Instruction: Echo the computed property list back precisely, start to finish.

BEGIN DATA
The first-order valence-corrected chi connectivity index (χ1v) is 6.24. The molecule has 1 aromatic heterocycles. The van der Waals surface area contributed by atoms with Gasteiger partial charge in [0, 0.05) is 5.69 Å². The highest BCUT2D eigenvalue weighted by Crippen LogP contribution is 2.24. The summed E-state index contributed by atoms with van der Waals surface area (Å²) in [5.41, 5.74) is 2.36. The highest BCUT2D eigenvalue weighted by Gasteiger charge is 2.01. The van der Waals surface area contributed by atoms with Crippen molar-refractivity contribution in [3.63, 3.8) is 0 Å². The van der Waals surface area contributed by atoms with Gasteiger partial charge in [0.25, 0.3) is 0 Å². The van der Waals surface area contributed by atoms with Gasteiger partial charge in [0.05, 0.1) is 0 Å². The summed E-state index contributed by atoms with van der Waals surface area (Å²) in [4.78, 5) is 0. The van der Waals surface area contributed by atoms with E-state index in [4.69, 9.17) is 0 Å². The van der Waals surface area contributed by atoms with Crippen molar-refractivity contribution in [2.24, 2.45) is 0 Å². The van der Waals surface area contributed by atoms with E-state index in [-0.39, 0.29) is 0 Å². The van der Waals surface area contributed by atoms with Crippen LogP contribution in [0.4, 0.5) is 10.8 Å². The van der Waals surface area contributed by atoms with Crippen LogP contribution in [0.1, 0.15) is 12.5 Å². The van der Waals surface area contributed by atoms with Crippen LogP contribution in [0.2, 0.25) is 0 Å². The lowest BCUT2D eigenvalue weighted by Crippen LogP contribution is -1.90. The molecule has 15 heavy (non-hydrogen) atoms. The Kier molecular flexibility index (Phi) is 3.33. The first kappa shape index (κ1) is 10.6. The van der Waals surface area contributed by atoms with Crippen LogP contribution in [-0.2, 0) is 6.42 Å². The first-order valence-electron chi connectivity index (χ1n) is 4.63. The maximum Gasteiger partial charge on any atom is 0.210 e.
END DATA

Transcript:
The first-order valence-corrected chi connectivity index (χ1v) is 6.24. The molecule has 1 aromatic heterocycles. The van der Waals surface area contributed by atoms with Gasteiger partial charge in [0, 0.05) is 5.69 Å². The highest BCUT2D eigenvalue weighted by Crippen LogP contribution is 2.24. The summed E-state index contributed by atoms with van der Waals surface area (Å²) in [5.41, 5.74) is 2.36. The highest BCUT2D eigenvalue weighted by Gasteiger charge is 2.01. The van der Waals surface area contributed by atoms with Crippen molar-refractivity contribution in [3.63, 3.8) is 0 Å². The van der Waals surface area contributed by atoms with Gasteiger partial charge in [0.25, 0.3) is 0 Å². The van der Waals surface area contributed by atoms with Gasteiger partial charge in [0.05, 0.1) is 0 Å². The summed E-state index contributed by atoms with van der Waals surface area (Å²) in [4.78, 5) is 0. The van der Waals surface area contributed by atoms with E-state index in [4.69, 9.17) is 0 Å². The van der Waals surface area contributed by atoms with Crippen molar-refractivity contribution in [2.24, 2.45) is 0 Å². The van der Waals surface area contributed by atoms with E-state index in [-0.39, 0.29) is 0 Å². The van der Waals surface area contributed by atoms with Crippen LogP contribution in [0.4, 0.5) is 10.8 Å². The van der Waals surface area contributed by atoms with Crippen LogP contribution in [0.1, 0.15) is 12.5 Å². The van der Waals surface area contributed by atoms with Crippen LogP contribution in [0.2, 0.25) is 0 Å². The lowest BCUT2D eigenvalue weighted by Crippen LogP contribution is -1.90. The molecule has 15 heavy (non-hydrogen) atoms. The Kier molecular flexibility index (Phi) is 3.33. The first kappa shape index (κ1) is 10.6. The van der Waals surface area contributed by atoms with Crippen LogP contribution in [-0.2, 0) is 6.42 Å². The first-order valence-electron chi connectivity index (χ1n) is 4.63. The maximum Gasteiger partial charge on any atom is 0.210 e.